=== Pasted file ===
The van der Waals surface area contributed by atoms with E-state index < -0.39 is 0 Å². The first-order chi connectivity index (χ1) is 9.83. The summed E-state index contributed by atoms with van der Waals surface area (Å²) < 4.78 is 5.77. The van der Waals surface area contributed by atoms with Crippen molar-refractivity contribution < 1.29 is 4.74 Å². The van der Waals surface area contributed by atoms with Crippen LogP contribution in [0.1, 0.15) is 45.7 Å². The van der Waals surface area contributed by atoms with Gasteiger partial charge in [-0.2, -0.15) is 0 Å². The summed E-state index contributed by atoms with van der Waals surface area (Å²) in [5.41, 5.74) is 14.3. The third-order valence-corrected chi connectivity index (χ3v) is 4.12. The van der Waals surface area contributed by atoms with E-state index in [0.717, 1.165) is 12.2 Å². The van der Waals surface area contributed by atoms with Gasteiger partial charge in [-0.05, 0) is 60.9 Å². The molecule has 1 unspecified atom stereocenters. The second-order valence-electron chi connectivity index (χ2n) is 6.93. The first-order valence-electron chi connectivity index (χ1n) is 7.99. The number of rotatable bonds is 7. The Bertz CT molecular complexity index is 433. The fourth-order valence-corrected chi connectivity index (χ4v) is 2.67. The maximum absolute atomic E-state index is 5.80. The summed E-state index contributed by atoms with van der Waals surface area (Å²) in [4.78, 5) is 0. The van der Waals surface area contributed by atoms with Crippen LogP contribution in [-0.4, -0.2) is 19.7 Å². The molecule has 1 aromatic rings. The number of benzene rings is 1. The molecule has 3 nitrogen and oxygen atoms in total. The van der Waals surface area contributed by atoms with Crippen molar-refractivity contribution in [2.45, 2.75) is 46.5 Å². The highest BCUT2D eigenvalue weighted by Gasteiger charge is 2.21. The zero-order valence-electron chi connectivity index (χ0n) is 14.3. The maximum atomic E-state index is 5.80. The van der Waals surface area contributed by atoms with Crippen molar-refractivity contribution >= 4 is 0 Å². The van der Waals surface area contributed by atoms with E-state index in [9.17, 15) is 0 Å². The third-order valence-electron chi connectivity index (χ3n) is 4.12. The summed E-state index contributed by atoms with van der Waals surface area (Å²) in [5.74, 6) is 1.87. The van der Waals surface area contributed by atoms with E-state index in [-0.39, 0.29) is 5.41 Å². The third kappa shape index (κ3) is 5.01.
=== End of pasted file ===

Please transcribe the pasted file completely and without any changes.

The van der Waals surface area contributed by atoms with E-state index < -0.39 is 0 Å². The first-order chi connectivity index (χ1) is 9.83. The summed E-state index contributed by atoms with van der Waals surface area (Å²) < 4.78 is 5.77. The van der Waals surface area contributed by atoms with Crippen molar-refractivity contribution < 1.29 is 4.74 Å². The van der Waals surface area contributed by atoms with Crippen LogP contribution in [0.1, 0.15) is 45.7 Å². The van der Waals surface area contributed by atoms with Gasteiger partial charge in [-0.2, -0.15) is 0 Å². The summed E-state index contributed by atoms with van der Waals surface area (Å²) in [5.41, 5.74) is 14.3. The third-order valence-corrected chi connectivity index (χ3v) is 4.12. The van der Waals surface area contributed by atoms with E-state index in [0.717, 1.165) is 12.2 Å². The van der Waals surface area contributed by atoms with Gasteiger partial charge in [-0.05, 0) is 60.9 Å². The molecule has 1 unspecified atom stereocenters. The second-order valence-electron chi connectivity index (χ2n) is 6.93. The first-order valence-electron chi connectivity index (χ1n) is 7.99. The number of rotatable bonds is 7. The Bertz CT molecular complexity index is 433. The fourth-order valence-corrected chi connectivity index (χ4v) is 2.67. The maximum absolute atomic E-state index is 5.80. The summed E-state index contributed by atoms with van der Waals surface area (Å²) in [4.78, 5) is 0. The van der Waals surface area contributed by atoms with Crippen LogP contribution in [-0.4, -0.2) is 19.7 Å². The molecule has 1 aromatic rings. The number of benzene rings is 1. The molecule has 3 nitrogen and oxygen atoms in total. The van der Waals surface area contributed by atoms with Crippen molar-refractivity contribution in [2.45, 2.75) is 46.5 Å². The highest BCUT2D eigenvalue weighted by Gasteiger charge is 2.21. The zero-order valence-electron chi connectivity index (χ0n) is 14.3. The maximum atomic E-state index is 5.80. The van der Waals surface area contributed by atoms with Crippen molar-refractivity contribution >= 4 is 0 Å². The van der Waals surface area contributed by atoms with E-state index in [9.17, 15) is 0 Å². The third-order valence-electron chi connectivity index (χ3n) is 4.12. The summed E-state index contributed by atoms with van der Waals surface area (Å²) in [5.74, 6) is 1.87. The van der Waals surface area contributed by atoms with E-state index in [-0.39, 0.29) is 5.41 Å². The third kappa shape index (κ3) is 5.01.